What would the Elizabeth Spiers of 2003 — the “outsider” Alabama native who founded Gawker to mock the New York media elite — make of the Elizabeth Spiers of 2005, a cable news talking head, owner of a book contract, and, arguably, member of the New York media elite?

ES: Well, the Gawker post was entirely facetious. No one on that list, with the possible exception of my current deputy Aileen Gallagher, is, to my knowledge, a contender for my replacement. And there’s a lot of backstory there that Gawker’s not disclosing. I think if you look at my writing, my worldview hasn’t changed very much, and people who know me well personally make a point of reminding me that I haven’t changed, even when I perhaps should have. (Still cranky. Still misanthropic.) But I do think a lot of people compare Gawker when I was writing it to Gawker now and project the current version back onto me even though I’m not writing it, even though I have nothing to do with it and even though it’s materially different from when I was writing it.

Also, I’m pretty sure “members of the media elite” get paid a hell of a lot more than I do, so I’d dispute that characterization.

LCB: During your tenure at Mediabistro, the site was significantly retooled and now seems to be betting the farm on blogs (there are now six gossipy media blogs). What’s the thinking behind this?

ES: Actually, it’s the opposite. We’re not betting the farm on blogs, and it’s a very small part of what we do. But it also happens to be one of the most visible parts of what we do, and that’s exactly the point: it’s the most low-cost method we have at our disposal to do real-time reportage and produce daily, if not hourly, content. We could put that money into the feature well or directly into marketing, but the payoff and the exposure would be much lower. On a revenue basis, ad sales for the blogs are a completely negligible source of money in our projections, but, that said, we’ve greatly exceeded our revenue targets for that line of business since our January relaunch. The blogs basically allow us to broaden our audience and drive traffic to the site.

LCB: Used to be you couldn’t open a newspaper without seeing a story about how people are blogging and blogging — short for ‘web log’ and a sort of an online diary— is all the rage. This stream of stories is slowing down now (although the New York Times did somehow feel the need to write about the Gawker-related firing). Are bloggers’ fifteen minutes almost over? Every news network now has a blog or two — Brian Williams is blogging. Is the era of a book contract for every blogger coming to an end?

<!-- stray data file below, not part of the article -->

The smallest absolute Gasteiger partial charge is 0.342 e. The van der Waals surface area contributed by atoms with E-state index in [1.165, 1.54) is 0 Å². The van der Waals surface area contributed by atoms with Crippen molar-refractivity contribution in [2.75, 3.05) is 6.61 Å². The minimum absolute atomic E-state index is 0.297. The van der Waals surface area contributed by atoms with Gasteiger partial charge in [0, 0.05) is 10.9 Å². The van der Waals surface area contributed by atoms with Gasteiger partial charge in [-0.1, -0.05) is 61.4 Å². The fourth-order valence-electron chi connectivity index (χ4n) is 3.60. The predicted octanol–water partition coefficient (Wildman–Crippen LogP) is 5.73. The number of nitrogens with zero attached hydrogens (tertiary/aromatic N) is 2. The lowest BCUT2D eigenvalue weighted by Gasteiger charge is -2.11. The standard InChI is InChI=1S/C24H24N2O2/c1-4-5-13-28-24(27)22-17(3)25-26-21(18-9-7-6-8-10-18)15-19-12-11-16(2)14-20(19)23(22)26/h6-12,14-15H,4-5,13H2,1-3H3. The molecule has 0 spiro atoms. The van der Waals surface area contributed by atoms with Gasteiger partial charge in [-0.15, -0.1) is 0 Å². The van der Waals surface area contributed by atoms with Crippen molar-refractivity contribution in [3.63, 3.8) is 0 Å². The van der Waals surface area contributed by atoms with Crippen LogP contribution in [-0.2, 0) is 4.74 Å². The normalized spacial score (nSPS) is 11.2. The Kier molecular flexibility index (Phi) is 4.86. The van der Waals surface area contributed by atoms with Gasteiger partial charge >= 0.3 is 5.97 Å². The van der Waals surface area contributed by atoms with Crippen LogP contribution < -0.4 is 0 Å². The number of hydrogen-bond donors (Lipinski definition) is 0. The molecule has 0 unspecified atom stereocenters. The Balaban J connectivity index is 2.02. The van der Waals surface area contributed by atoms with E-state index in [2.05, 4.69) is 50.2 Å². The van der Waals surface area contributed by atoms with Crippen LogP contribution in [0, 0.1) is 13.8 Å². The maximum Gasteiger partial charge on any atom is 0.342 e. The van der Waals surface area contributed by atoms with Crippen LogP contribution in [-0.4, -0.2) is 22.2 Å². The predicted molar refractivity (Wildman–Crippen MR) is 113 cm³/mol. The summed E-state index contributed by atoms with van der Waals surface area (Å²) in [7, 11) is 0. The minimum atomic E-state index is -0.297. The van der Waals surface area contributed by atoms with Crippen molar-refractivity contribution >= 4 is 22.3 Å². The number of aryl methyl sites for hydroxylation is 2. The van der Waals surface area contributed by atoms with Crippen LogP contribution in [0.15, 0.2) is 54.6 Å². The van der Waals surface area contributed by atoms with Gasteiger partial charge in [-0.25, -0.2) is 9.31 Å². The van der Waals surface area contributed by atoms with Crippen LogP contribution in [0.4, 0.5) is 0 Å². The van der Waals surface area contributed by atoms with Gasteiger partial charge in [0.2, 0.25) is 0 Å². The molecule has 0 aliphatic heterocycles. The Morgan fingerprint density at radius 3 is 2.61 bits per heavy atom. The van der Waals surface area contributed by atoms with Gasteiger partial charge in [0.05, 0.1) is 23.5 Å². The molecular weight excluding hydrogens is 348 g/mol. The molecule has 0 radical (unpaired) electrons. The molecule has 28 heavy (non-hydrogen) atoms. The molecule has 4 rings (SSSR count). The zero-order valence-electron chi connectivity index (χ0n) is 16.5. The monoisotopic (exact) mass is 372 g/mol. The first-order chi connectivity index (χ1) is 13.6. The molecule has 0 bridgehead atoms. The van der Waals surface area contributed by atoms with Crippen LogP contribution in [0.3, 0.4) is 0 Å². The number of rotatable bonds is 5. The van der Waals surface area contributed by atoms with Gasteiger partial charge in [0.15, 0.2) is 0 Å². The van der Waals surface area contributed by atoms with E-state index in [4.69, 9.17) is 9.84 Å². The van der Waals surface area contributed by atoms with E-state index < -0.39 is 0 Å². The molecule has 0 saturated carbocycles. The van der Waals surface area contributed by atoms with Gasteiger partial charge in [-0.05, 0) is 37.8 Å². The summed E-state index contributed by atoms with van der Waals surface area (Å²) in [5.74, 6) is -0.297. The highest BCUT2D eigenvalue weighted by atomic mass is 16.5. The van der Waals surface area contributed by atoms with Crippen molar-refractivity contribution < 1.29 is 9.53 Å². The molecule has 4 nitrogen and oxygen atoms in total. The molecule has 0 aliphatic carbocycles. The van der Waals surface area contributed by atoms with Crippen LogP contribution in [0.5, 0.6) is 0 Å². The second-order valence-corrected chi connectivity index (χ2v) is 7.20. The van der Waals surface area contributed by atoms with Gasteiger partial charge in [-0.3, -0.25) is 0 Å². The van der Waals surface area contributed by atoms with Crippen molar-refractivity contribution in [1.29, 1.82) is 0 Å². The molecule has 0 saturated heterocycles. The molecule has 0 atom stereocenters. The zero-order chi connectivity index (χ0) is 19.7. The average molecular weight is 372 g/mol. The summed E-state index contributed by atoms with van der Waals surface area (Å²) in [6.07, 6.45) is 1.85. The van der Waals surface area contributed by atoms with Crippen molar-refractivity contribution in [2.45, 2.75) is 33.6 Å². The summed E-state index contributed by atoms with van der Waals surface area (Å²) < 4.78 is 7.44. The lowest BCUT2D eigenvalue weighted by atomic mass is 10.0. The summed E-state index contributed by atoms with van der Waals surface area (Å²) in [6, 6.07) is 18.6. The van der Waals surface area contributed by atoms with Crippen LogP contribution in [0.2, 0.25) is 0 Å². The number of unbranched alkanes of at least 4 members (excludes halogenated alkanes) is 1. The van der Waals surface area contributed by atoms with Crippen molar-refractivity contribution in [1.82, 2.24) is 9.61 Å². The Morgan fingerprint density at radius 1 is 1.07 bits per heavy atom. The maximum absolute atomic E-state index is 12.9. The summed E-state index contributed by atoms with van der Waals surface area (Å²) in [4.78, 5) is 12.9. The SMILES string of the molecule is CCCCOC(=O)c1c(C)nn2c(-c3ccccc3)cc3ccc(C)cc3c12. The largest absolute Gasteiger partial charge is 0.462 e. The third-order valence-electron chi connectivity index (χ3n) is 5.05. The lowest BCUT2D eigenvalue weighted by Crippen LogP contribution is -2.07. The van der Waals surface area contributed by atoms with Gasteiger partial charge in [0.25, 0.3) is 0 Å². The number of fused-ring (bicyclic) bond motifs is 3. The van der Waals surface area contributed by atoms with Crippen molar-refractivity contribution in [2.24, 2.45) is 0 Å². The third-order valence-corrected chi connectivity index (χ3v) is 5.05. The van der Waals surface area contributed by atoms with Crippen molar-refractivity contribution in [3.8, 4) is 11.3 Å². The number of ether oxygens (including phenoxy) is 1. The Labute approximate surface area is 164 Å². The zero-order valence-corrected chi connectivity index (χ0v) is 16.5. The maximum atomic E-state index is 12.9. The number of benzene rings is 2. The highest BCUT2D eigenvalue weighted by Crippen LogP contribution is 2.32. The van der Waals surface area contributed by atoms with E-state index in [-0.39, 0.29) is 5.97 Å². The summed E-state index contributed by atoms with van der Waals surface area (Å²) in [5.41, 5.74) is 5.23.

ES: The number of people I can name who got a book contract and were only writing blogs pre-contract is in still the single digits, so I don’t think there has ever been “a book contract for every blogger.” I’m not sure what the media fascination with that is, and at least one of my writer friends has been repeatedly characterized as a “blogger with a book deal” despite the fact that none of the publishers who saw his manuscript even knew he had a blog. Most bloggers are writers, and that some of them might also be capable of writing good books strikes me as fairly intuitive, but it’s not something that’s happening frequently or even regularly. Let’s say there have been 20 blogger deals this year—and i think that number’s high. That’s 20 out of X book deals that get done in a year? That’s not a trend; that’s a drop in the bucket.

Regarding bloggers’ 15 minutes — I think the media focus on the format is dying down, which means it’s maturing. I’m on record somewhere in 2002 as saying that the blog bubble was going to burst any minute, and Nick Denton is on record agreeing with me —and that was well before we started Gawker. But you’re not going to stop hearing about blogs; they’re just going to become such a fixture that they’re no longer unique and they’re no longer portrayed as an isolated media phenomenon.

LCB: Monday is Halloween. Last year, according to your Mediabistro bio, you dressed as Judy Miller — “short bob wig, handcuffs, and a can of Raid labeled ‘precursor element.’” Who will you dress as this year?

ES: One of my friends suggested that I dress as Judy Miller again, but this time with a knife sticking out of her back.

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Liz Cox Barrett is a writer at CJR.